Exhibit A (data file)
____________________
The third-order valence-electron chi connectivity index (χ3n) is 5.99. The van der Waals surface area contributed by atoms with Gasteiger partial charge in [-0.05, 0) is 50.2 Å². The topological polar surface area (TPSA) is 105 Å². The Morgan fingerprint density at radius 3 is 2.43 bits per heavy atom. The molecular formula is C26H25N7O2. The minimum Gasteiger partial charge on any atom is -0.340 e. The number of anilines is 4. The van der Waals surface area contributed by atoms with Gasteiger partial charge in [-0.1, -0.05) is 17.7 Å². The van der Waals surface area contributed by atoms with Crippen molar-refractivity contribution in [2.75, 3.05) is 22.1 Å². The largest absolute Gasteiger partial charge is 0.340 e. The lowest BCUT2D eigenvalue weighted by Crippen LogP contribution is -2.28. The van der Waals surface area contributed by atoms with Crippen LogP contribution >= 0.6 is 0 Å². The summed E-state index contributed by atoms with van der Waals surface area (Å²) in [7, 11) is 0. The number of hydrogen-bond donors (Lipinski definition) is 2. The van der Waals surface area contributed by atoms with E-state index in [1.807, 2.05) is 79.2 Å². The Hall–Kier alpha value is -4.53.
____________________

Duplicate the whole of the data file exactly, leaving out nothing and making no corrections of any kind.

The third-order valence-electron chi connectivity index (χ3n) is 5.99. The van der Waals surface area contributed by atoms with Gasteiger partial charge in [-0.05, 0) is 50.2 Å². The topological polar surface area (TPSA) is 105 Å². The Morgan fingerprint density at radius 3 is 2.43 bits per heavy atom. The molecular formula is C26H25N7O2. The minimum Gasteiger partial charge on any atom is -0.340 e. The number of anilines is 4. The van der Waals surface area contributed by atoms with Gasteiger partial charge in [-0.1, -0.05) is 17.7 Å². The van der Waals surface area contributed by atoms with Crippen molar-refractivity contribution in [2.75, 3.05) is 22.1 Å². The largest absolute Gasteiger partial charge is 0.340 e. The lowest BCUT2D eigenvalue weighted by Crippen LogP contribution is -2.28. The van der Waals surface area contributed by atoms with Crippen LogP contribution >= 0.6 is 0 Å². The summed E-state index contributed by atoms with van der Waals surface area (Å²) in [7, 11) is 0. The number of hydrogen-bond donors (Lipinski definition) is 2. The van der Waals surface area contributed by atoms with E-state index in [1.807, 2.05) is 79.2 Å². The Hall–Kier alpha value is -4.53.